Recruiting top talent is a full-time job. Whether you like it or not, the people you hire will eventually shape the future of your business. As your workforce is tied to your company’s success, it’s important that you don’t mess up your recruiting.
But finding the right candidate is a challenge. Your recruiter has to:
- Search for prospects.
- Screen them.
- Arrange interviews with candidates.
- Narrow down the candidate pool.
- Match them to roles you have open.
But no matter how well they prepare for the recruitment process, the tiny details sometimes go awry.
Yes, recruiters are human so it’s normal to make mistakes. The problem is that these small faux pas are what might lead you to lose a valuable applicant. Work with your recruitment team to guard against these clumsy mistakes so great hires won’t be lost.
Mistake #1: Failing to outline a timeline
Neglecting to specify a target date is a major oversight. Addison Group reports that 40% of candidates lose interest if they don’t hear from a hiring manager within a week. G2 adds that 60% of job seekers quit in the middle of applications due to length or complexity.
Additionally, when it’s not clear what applicants can expect, they are likely to prioritise other opportunities over yours. It’ll be harder to establish a good relationship with them from the start.
Solution: Map out key steps in the recruitment process, including candidate sourcing, initial phone screening, and interviews. Next, assign a time frame for each step, making sure to provide leeway for issues like personal emergencies or busy schedules.
During the first call, recruiters must walk applicants through the timeline and inform them when they can expect to receive feedback. Doing so reduces the chances of a candidate dropping off and ensures that top choices stick with you through it all.
Mistake #2: Neglecting to ask for input
It’s often unclear what should be covered and who should be involved in the recruiting. Your HR officer might use the same listing as when the last employee was hired. However, the job description doesn’t specify the skills you like about the person chosen previously.
What happens is that most, if not all, applicants get screened out during the final interviews because they don’t possess the skill-set you’re looking for. Your team will have to go through more unqualified applications as well.
Solution: Establish who must be involved in the hiring process before you post the listing. Then, get hiring managers and recruiters to review the job openings together. Come to an agreement as to what makes the ideal candidate for each position and who must handle each step.
Once you’re sure all your bases are covered, update the rest of the team so everyone is on the same page. You never know, they may have someone in mind to refer. They’re the most familiar with the work so they know better what’s needed in a new teammate.
Mistake #3: Misunderstanding candidates’ interests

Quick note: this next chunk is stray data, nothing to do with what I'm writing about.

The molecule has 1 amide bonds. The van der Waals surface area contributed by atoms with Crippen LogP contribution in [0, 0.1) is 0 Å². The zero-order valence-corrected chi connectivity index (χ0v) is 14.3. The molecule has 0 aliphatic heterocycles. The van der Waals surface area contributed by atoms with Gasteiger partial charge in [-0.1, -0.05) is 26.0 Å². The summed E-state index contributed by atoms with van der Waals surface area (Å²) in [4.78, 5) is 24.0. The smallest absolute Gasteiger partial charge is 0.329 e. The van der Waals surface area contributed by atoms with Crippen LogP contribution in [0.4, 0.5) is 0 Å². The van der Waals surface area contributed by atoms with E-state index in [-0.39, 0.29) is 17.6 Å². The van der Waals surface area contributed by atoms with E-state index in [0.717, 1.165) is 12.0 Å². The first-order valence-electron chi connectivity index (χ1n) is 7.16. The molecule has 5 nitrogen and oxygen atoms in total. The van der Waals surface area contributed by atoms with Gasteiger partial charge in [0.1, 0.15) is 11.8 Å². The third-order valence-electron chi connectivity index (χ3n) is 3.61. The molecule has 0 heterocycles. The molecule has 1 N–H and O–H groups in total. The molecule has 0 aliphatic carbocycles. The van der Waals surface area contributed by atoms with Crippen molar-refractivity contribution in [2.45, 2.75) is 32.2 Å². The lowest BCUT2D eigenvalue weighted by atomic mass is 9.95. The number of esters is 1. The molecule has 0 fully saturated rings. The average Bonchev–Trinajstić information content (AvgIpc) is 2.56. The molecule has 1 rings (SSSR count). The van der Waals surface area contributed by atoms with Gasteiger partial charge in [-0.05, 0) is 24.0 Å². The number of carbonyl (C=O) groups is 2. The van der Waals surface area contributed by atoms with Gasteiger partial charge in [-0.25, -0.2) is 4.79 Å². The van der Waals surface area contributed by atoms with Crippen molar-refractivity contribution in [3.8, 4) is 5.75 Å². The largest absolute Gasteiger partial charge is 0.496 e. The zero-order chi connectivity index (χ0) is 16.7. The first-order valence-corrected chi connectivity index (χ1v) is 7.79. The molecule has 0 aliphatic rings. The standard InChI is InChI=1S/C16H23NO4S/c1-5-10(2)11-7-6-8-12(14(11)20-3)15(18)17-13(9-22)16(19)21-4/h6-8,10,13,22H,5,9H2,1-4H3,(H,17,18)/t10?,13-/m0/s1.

Many times, employers assume that job seekers want a role similar to what they did before. Consider, however, that they may have left their previous post because they disliked some of their responsibilities there. Don’t expect them to embrace doing those tasks for you without question.
If you offer a role that includes duties they don’t like, they’ll likely be a no-show for the interviews. The worst case scenario is that they accept your offer but resign soon after, if they even bother to show up for their first day.
Solution: During interviews, it’s important to know which areas the applicant prefers to focus on. Recruiters for virtual assistant roles should ask if the candidate wants to switch specialisations e.g. going from a recruiters virtual assistant to a marketing virtual assistant.
Percentages should be used when asking about their level of interest. For example: “On a scale of 1 to 10, how much do you enjoy email outreach?” Follow them up with behavioural questions such as: “What’s the first thing you’d do when working on a project?”
Mistake #4: Overlooking counter-offer possibilities
Counter-offers don’t often come up in conversations with candidates because they’re awkward to tackle. But you can’t afford to ignore them. After all, they aren’t extended only when someone is leaving their current role. They’re presented months later when a previous employer wants the candidate back.
Before you know it, your recruiters receive a call from the candidate that they’re having second thoughts about accepting your initial offer. Losing the applicant means starting over with the recruitment process, putting all of the previous time and resources to waste.
Solution: If you’re doing the interviews, address the topic of counter-offers head on in. Find out what job seekers want to change about their current role. Those looking for career advancement or salary increase are likely to accept a counter-offer.
Enquire and write down what they’d do if they did receive a counter-offer. Read these back to them when they get a counter-offer to remind them why it wouldn’t be wise to accept it. Tell them again the perks of working for you.
Looking for Great Recruiters?
Mistakes affect the quality of your hires and the overall experience of applicants. One of the best ways to avoid them is by hiring a good recruiter. This alone improves your recruiting strategy so you get the talents you want.
If you’re wondering where you can find experienced recruitment specialists, Remote Workmate is here to help. We’ll connect you with whatever remote worker you need, be it a recruiters virtual assistant or recruiters for virtual assistant roles.Get more done with great recruiters.
Schedule a call and we’ll discuss what your company needs.